A/N: I've always found that Luna's very much like an animal herself in her mannerisms and straight-forwardness. I think that's why fans love her so much. There's an unattainable quality about her, and a deeper knowledge about the people and things around her which is quite animalistic. That's why I feel George is such a great match for her. He's a bit wild himself and has a love for strange and abnormal things, but at the same time there's a gentler quality to him (at least in comparison to Fred – the evil twin whom I love so dearly lol). Anyways, that out of the way on to chapter two!

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A Hare Stopped To Wave At Me

His brother was dead and it hurt. Not like losing an ear, or losing a family friend did, or even losing a best friend or a lover. It hurt in a way that made him hate the sound of laughter and hate the bunk beds at the Burrow, and hate his reflection in the mirror.

George had entered the shop one day to find a portrait hanging behind the counter, the painted figure flirting away with the shop assistant, Verity, as if it were a perfectly normal thing to do. George had at once flown into a rage and ordered Verity to take it down immediately, at the threat of losing her job. The figure in the portrait had glowered and sworn at him, and informed that George need not take the portrait down, he would find some place else where he was wanted, and promptly stomped out of the frame. George had not seen him since the incident and the portrait had been sold the next day.

But George did not want a portrait or a photograph, or a future son named after his dead twin. They were not the real thing and it was no good pretending that they were or ever could be. George did not want to laugh or joke, or make witty, derisive comments on the stately mannerisms of Perfect Percy, and he hated that people had been waiting for months for him to do so. Well they'll be waiting much longer than that, he thought. Let them crack their own jokes for once. He had none left.

George tramped down the steep dirt path towards the place where his twin, his stupid, arrogant, idiot brother, waited for him everyday. It was close to a nearby burn where the children from the neighbouring village often came to play and laugh, and mess about like they once had. Moss and a few trails of ivy were already beginning to grow across the gravestone. As George stared he was suddenly filled with an overwhelming urge to kick it. Instead he picked up a big clod of dirt and hurled it towards the gravestone in a passionate frenzy. He picked up another and another until he was panting with the exertion. He still couldn't understand. A year had passed and George still couldn't grasp what had happened or what he was meant to do now. Was he supposed to brush it off and join everyone in their fond reminiscing of his brother's eccentricities and funny little trickster ways? It wasn't funny to him. Every joke or prank recalled was a horrible reminder that his twin had once smiled, once laughed, once loved, and would never do so again.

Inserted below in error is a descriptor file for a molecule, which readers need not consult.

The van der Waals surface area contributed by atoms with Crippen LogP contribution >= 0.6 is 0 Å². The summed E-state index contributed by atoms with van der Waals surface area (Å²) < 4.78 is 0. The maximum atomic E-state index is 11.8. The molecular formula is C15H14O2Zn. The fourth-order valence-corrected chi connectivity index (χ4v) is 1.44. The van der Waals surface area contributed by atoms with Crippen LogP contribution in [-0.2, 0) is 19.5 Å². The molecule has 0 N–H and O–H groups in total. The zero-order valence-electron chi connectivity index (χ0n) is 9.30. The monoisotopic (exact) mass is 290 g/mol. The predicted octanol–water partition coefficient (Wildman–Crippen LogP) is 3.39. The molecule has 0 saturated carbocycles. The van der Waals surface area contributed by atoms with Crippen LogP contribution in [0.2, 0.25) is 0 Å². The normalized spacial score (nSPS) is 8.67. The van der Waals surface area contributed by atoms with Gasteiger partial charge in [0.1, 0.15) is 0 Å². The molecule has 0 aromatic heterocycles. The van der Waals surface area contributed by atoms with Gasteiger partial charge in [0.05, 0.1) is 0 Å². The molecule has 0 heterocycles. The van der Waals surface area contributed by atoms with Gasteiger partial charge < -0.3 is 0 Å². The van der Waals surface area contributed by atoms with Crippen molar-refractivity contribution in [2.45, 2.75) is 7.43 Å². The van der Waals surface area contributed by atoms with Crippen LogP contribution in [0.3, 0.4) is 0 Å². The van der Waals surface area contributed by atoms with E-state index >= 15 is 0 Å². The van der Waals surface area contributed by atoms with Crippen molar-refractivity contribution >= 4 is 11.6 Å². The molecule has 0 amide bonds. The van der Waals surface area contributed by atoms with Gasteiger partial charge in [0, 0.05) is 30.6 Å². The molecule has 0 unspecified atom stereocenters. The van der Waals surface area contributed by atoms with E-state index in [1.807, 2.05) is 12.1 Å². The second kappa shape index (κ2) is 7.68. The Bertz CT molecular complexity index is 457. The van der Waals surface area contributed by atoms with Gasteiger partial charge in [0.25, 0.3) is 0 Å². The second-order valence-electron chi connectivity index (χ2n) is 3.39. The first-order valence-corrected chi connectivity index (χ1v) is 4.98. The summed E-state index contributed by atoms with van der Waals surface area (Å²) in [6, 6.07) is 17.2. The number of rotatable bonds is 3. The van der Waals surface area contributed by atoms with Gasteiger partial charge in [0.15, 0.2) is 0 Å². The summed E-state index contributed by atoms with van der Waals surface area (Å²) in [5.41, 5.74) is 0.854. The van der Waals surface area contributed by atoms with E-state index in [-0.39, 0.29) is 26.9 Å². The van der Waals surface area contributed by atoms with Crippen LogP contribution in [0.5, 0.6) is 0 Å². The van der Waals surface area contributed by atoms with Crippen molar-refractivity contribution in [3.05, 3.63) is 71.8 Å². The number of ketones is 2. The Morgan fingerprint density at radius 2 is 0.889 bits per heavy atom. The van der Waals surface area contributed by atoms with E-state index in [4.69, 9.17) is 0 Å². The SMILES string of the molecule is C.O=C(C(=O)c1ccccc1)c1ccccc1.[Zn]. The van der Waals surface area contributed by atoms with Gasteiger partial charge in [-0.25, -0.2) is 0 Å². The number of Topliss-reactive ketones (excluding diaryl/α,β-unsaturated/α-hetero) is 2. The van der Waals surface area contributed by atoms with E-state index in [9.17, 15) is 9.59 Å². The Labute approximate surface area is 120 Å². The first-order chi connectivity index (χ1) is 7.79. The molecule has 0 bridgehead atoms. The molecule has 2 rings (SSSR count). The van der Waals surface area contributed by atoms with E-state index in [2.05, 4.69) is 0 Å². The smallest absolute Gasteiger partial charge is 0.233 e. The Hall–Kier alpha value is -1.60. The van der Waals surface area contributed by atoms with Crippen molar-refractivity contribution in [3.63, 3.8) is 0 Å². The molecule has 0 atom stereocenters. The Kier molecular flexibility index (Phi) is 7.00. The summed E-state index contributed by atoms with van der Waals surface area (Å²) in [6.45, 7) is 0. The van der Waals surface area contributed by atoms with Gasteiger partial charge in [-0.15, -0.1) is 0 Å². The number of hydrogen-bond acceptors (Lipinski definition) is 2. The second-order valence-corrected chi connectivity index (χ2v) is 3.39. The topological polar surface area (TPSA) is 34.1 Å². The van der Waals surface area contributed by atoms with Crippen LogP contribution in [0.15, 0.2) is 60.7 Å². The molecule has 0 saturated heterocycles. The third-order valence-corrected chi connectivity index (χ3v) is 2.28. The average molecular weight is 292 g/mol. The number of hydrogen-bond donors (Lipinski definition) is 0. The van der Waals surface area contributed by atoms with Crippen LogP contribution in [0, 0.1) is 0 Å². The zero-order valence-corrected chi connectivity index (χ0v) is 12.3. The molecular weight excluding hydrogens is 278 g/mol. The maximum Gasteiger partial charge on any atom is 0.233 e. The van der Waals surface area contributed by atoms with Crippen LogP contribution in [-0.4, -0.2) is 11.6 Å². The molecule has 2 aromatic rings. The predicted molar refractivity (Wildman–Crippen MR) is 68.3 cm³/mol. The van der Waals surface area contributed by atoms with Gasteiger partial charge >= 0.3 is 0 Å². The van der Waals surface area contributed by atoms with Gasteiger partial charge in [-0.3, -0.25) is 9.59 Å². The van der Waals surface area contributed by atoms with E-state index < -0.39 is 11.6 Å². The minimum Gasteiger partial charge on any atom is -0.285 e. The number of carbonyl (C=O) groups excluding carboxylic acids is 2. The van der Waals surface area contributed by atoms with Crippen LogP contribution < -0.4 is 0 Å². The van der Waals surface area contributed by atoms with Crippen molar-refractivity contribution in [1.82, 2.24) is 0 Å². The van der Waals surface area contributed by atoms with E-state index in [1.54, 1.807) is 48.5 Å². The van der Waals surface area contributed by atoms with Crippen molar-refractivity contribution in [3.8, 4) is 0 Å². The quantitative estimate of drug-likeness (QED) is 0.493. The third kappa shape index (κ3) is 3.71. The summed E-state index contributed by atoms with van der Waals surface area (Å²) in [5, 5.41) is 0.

After a time, George knelt beside the grave and brushed some of the mud away. "You stupid git," he said quietly. "You great, big, stupid, fat-headed git." George picked at the moss there, feeling dazed and confused. "What do I do now?"

Almost as in answer, he heard a soft rustling through the grass and a hare hopped out from behind the gravestone. It stopped with a jerk and stared at him, seemingly just as surprised to see George as George was to see it.

Deciding that George wasn't a threat, the hare hopped a bit closer then sat and tilted his head to the side, and gazed at him with its large, pale eyes. It took George another moment to realise that the hare was a Patronus charm, and he wondered why on earth he hadn't noticed straight away.

"Cheeky bugger," he commented at length. The Patronus hare's watchful gaze left a peculiar feeling in his heart; being so close to a creature whose subtle understanding and easy familiarity allowed it to see George clearer than anyone else helped just a bit.

He looked around to find its owner and to his great surprise saw strange little Luna Lovegood standing on top of a hill, looking down at him with her own large, pale eyes. There was none of that awkward pity in her gaze that made George want to tear his hair out and shout and swear at the onlooker. Luna's eyes were simply full of knowing and love, and an understanding that no one else in the world could fathom.

Without really understanding why, George lifted a hand to wave at her. She tilted her head, watching him for a moment longer with her great big, curious eyes, and then tentatively, she waved back. It occurred to George that Luna was far more animal than witch in all her contradictive innocent naivety and marvellous understanding. The notion struck a chord in George and he began to laugh.

And he laughed and laughed, and kept on laughing until tears began to stream down his cheeks, while Luna watched him from her hill.

The next day, George opened up Weasley's Wizard Wheezes to find a large package on the counter addressed to him from one Luna Lovegood. Feeling giddy, George quickly tore the brown wrapping paper off it, but he already knew what lay inside.

He turned the picture frame around and lifted it against the wall. A red-haired, freckle faced man poked his head into the frame, grinning cockily.

"Glad to see you, Georgie," said Fred.

George returned his grin in kind. "Glad to see you too, Fred."

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Hope you enjoyed it. Now comes the question: should I continue, or should I leave it there?